Members of the New Mercury Collective famed baritone Robert Orth (Orson/Ahab) and tenor Robert Frankenberry (Orson/Kane) join Chicago's Fifth House Ensemble, conducted by the composer, in an Open Reading Session from 5-8 PM on January 19th in the Solomon Mikowsky Recital Hall at the Chicago College of Performing Arts of acoustic and electro-acoustic arias from Orson Rehearsed, the post-genre musico-theatrical work Hagen is developing with members of the Fifth House Ensemble. The event is open to all current students and CCPA alumni, as well as invited guests. Click here to request an invitation to the session directly from Daron.
Rehearsing Orson Rehearsed
The three-hour event will begin with an hour-long session during which Hagen, Orth, Frankenberry, and the ensemble will rehearse and create sound-masses and improvised fragments of music based on notated cues supplied by Hagen that will be integrated into the electro-acoustic score of the work as he composes it followed by a two hour reading session that will include improvisation and integraation with electro-acoustic elements. The next two hours will feature read-throughs and improvisations based on notated and pre-recorded music, centering on arias for the Orsons.
Popcorn & Pizza
In addition to the January 19th event, Hagen will present a talk in the Mikowsky Recital Hall entitled Orson Welles as Political Activist and Artist from 1-2 PM on the 18th, followed by a screening of Citizen Kane at which popcorn will be provided. From 12-1:30 on the 19th, Fifth House Ensemble Executive Director Melissa Snoza will present a talk entitled Funding Your Dreams to Director of Roosevelt's Center for Arts Leadership program Allegra Montanari's seminar at which pizza will be provided. All events are open to all current students and CCPA alumni, as well as invited guests. Click here to request an invitation directly from Daron for the Reading Session.
Orchestration & Composition
In addition to the Roosevelt-community-wide events, Hagen will give a lecture on orchestration and score preparation to Teddy Niedermaier's Advanced Orchestration Seminar on the 17th (read his Huffington Post essay, The Ink's Still Wet: How Composers Keep Score, on which his lecture will be based), private composition lessons to a number of Roosevelt University's Director of Composition Kyong Mee Choi's students, and meet with production partners based in Milwaukee and Pittsburgh.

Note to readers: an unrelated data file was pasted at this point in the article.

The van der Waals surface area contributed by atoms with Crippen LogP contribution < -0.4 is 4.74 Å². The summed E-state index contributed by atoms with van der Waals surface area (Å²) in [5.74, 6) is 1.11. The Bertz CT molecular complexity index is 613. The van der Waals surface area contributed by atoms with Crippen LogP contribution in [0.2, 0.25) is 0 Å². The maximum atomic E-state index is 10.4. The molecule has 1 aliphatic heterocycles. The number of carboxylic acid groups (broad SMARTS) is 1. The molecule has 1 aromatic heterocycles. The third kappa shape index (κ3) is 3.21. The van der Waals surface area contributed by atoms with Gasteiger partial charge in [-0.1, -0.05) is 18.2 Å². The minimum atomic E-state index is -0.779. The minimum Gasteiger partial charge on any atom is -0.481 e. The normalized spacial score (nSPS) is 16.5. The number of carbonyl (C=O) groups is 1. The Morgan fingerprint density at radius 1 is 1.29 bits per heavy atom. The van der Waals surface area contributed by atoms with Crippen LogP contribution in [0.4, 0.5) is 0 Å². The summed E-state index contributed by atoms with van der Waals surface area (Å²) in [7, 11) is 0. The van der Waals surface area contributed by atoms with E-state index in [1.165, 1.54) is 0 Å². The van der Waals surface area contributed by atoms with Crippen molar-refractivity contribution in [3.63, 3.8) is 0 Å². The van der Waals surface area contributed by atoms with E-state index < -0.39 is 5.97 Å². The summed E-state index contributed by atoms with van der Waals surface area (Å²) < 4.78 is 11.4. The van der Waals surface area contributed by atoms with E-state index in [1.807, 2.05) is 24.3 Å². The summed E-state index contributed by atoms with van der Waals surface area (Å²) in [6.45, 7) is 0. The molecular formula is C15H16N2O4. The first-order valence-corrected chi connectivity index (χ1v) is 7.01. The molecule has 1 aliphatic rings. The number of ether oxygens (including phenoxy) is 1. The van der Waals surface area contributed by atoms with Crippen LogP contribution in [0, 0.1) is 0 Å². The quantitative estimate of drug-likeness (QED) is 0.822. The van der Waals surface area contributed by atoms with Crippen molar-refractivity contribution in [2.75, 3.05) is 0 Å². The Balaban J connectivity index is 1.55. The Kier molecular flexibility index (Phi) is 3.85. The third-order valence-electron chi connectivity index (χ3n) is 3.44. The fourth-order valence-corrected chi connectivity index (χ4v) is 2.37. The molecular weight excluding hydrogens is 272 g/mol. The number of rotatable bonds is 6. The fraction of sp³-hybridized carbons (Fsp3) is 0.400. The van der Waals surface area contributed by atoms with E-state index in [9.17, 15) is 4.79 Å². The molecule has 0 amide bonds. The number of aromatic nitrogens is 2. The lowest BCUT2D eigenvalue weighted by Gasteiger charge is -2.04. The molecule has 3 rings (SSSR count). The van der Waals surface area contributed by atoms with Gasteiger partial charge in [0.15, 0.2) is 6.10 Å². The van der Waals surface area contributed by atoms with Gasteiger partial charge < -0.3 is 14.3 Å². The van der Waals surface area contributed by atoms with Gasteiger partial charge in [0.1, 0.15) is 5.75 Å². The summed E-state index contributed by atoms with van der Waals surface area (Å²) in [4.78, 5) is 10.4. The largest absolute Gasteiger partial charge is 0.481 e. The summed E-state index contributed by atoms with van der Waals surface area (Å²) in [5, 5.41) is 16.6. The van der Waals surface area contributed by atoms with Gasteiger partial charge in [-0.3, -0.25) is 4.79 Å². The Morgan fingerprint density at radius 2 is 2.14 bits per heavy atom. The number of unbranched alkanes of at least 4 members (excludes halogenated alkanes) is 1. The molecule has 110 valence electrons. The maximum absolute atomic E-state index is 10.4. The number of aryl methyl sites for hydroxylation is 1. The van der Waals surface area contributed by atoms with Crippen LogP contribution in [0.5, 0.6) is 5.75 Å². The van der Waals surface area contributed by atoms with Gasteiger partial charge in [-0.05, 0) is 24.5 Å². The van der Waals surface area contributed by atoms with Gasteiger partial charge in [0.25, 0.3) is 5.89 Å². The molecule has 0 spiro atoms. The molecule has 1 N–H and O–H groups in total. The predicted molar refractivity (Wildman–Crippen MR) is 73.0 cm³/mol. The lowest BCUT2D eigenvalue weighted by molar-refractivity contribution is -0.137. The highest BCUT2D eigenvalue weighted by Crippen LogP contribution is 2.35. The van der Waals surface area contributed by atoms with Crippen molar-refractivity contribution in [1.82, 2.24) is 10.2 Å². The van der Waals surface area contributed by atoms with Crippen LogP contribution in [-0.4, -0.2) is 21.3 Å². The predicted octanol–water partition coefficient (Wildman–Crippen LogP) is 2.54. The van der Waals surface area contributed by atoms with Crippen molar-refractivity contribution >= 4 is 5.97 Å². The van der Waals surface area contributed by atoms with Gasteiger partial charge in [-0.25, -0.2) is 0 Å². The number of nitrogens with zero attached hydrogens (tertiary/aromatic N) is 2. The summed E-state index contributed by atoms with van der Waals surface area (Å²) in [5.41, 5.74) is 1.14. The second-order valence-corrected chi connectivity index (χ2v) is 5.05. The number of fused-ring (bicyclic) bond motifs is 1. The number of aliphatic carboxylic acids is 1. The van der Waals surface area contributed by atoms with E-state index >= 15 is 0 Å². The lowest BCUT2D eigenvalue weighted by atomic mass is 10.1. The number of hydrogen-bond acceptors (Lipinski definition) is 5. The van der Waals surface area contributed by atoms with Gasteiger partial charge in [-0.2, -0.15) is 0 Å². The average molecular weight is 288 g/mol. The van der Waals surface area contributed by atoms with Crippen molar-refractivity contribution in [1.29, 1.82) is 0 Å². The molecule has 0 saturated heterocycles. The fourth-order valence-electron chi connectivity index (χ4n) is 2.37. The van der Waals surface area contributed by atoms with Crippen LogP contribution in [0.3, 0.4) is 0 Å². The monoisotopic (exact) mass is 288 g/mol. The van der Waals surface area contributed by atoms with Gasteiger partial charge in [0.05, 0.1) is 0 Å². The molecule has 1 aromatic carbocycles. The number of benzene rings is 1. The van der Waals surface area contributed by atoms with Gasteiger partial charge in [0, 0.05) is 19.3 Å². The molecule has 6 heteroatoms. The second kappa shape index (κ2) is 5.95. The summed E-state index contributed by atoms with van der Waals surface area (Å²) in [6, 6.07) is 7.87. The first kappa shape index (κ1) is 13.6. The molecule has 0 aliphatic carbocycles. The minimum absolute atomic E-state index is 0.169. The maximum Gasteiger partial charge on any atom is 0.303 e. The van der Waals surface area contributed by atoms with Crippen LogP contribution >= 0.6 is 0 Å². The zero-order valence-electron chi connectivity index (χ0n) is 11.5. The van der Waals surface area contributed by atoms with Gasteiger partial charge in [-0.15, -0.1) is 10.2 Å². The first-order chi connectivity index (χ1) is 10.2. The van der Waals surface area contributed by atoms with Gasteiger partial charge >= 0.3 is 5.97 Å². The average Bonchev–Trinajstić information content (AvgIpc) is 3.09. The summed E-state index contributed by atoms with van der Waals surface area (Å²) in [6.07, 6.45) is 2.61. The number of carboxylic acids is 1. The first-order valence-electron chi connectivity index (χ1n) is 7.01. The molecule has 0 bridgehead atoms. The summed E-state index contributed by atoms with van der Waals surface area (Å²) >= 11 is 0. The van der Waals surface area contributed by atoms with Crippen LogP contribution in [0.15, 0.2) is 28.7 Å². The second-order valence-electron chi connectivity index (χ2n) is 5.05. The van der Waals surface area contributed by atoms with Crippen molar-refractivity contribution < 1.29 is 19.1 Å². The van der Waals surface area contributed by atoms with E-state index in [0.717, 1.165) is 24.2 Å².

The first iteration of Orson Rehearsed will take place in October 2018 at Roosevelt University.
SCHEDULE OF EVENTS
ABOUT ORSON REHEARSED
Fifth House Ensemble and the Chicago College of Performing Arts team up with American Academy of Arts and Letters Academy Award-winning composer Daron Hagen in the creation of an innovative collaborative work that examines in a non-linear narrative the American Story by limning the memories and half-remembered dreams of actor, director, writer, and painter ORSON WELLES during the last few moments of his life.
Orson Rehearsed is a think-piece comprised of the Zuzu’s petals-like memory crumbs of a life—about accepting that Process is more important than Product, accepting that Life is more important than Art, accepting the bitter acceptance that one’s dreams had always been—and would remain—out of reach.
- suggests that the American Experiment is a Creative Process.
- advances the notion that Welles’ quest to “go beyond himself” was more than a thirst for self-actuation; it was an intertwined quest for social justice and creative liberty.
- exists in torso.
- takes a different shape every time it is performed.
- expands and contracts in size depending on the venue, whether it be a Church Basement or High School Gym, a Homeless Shelter or Park Avenue Brownstone, a Dive Bar or a Black Box, a Recital Hall or a Grand Opera House.
- is called a prestidigitation because it is comprised of 52 sound collages that are triggered by The Magician in performance “on the fly” in an un-predetermined sequence. Taken together, and combined with live and pre-recorded performances by singers and instrumentalists of both notated and improvised music, they form Welles’ consciousness.
- manifests the creative vision of Daron Hagen, who is crafting a stream-of-consciousness, intertextual, post-genre score and libretto that adheres to no single cultural-aesthetic hegemonic hierarchy or dogma.
- is a complex, tightly-organized sonic mobile that shuffles and reshuffles scraps of dialogue and interviews, totemic motives such as “Rosebud,” fragments of half-forgotten tunes, the sound of rain, bells, applause, footsteps—all pressed into service in the pursuit of the truth about a mystery more profound than the meaning of the name of a child’s sled—Art was not his life, the Process of Making Art was.may last from 60-90 minutes.
- may or may not have from one to one hundred instrumentalists who may or may not sing, vocalise, move, and improvise.
- may be staged or un-staged.
- may or may not include any number of roles, spoken, sung, and mute for children and adults.
- may be declaimed or danced rather than sung.
- may exist entirely as an interactive website.
- may, in fact, not exist at all, except as a set of options.
- may simply be a memory; or the dream of an idea.
- ends with Welles’ death and apotheosis.